As promised, in previous posts (see https://elmowrites.wordpress.com/2012/02/20/planning-by-the-seat/), I’m going to try to lay some groundwork here about the planning process for writers who choose to plan in advance. I am not advocating planning as the only method of writing, but when the project is big, or time-pressured, or simply when the writer has a good idea in advance of where the story is going, it can help to get that down on paper before the writing starts in earnest.

Today’s post is about Plot planning, there are other kinds of planning which I’ll deal with another time.

Some of these ideas are based on what is known as the Snowflake Method, which you can read about in more detail here: http://www.advancedfictionwriting.com/art/snowflake.php

Stage 1: Elevator Pitch

When the novel(1) is finished, the writer may want to pitch it to a publisher, agent or editor. But even from the beginning, it’s a great idea to have a clue vision of the basic premise of the story. Ideally, we’re going for no more than 25 words and a single sentence.

EG “An old woman looks back at a love affair from her youth and the disaster which separated her from her lover forever.”(2)

Stage 2: Paragraph Pitch

This stage is in many ways just a part of Stage 1. The idea is to expand the single sentence pitch into a paragraph, but it’s still very much a pitch. It will still leave the reader guessing about a huge number of things. It shouldn’t be more than about 100 words and 4 or 5 sentences. It will start to identify the themes and focus points of the novel.

EG “Four boys facing challenges in their daily lives, learn the location of a body in the woods. Set out on foot to see it, but a rival group of older boys is heading the same way. On their journey, the heroes face experiences and dangers which test not only their friendship but their own strengths and personalities. The boys who find the body are not the ones who set out to look for it. This coming of age drama tells the story of childhood friendships and innocence on the verge of discovery.”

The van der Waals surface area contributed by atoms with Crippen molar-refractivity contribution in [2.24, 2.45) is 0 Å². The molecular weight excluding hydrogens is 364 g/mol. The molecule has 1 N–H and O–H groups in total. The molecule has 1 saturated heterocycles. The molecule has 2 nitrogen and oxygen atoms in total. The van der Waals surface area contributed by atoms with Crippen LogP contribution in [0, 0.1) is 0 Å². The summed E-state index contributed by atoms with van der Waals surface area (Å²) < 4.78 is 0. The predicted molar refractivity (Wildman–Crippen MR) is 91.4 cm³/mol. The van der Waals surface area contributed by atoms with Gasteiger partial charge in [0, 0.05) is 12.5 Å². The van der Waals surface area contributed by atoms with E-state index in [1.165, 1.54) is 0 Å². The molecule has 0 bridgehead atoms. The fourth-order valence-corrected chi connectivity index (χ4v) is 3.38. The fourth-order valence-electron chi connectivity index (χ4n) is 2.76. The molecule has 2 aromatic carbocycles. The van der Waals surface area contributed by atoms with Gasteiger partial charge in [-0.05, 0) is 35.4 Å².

Stage 3: Paragraph Story

This is where the plotting really starts. Stages 1 and 2 did little more than identify the  themes and ideas. They were deliberately vague and enticing, but this is the time when that stops. From Stage 3 onwards, the plan is not for the eyes of anyone except the writer. It absolutely should contain spoilers and answers to the questions the first two stages raised. This paragraph should be around the same length as the previous one, but this time be clearly plot driven. The first sentence should deal with the opening scenes, the last sentence with the ending, and the middle of the paragraph three key events that happen in between.

**SPOILER ALERT: This example contains spoilers for a film starring Joaquin Phoenix and Bryce Dallas Howard.**

EG: “A 19th century village, surrounded by woods populated by scary monsters that keep the inhabitants trapped in their otherwise idyllic lifestyle. A young couple falls in love, but a mentally handicapped boy who had hoped to marry the girl himself stabs the lover repeatedly in the chest. The girl’s only hope of saving her fiance is to travel through the woods to the nearby town to get medicine. Giving his blessing, her father admits to her that the monsters are not real, created by the elders of the village to protect its inhabitants from straying to the tempting but dangerous town. When she travels to the town, the girl realises that she and the villagers have in fact been living in a secret enclave in modern America, set up by the elders to escape the dangers and excesses of 21st century society.”

Stage 4: Expansion

From here, the process is simply one of expansion. Each sentence in that paragraph can be turned into a paragraph of its own. Each of these new paragraphs into a page, and so on. In some ways, this process could be repeated forever until the story was novel-length, but it is my view that to do so would be to create a much flatter story than is possible by writing more organically. Therefore once I have a collection of about 25 scenes, I tend to stop and write from scratch, using this plan as no more than a guideline. I might add in more scenes, or flesh some out more than others, depending on the flow of the writing and the scenes which lend themselves more to tension or action.

Taking the example above, this film incorporates a huge amount of set up; the first sentence alone takes up something like half the length of the film, with the second sentence creeping in and taking up most of the rest. The third and fourth are brushed over relatively quickly and then the final sentence is the denouement and ties together all the threads that have been spun out by elements either only hinted at or not mentioned in this summary.

Expansion is over when the writer says it is. They may do little more than chapter headings, or they may write a page or two of notes for each chapter. They may even not break the book into chapters until after it is written.

 

Footnotes:
1: For convenience, I’m referring to the story / work as a novel. This could equally apply to a shorter story, a memoir or whatever piece of creative writing is being carried out. I’m not sure it works so well for non-fiction, but I imagine it is quite easily modified to do so.
2: Feel free to play the game of identifying the famous books or movies I’m using for my examples.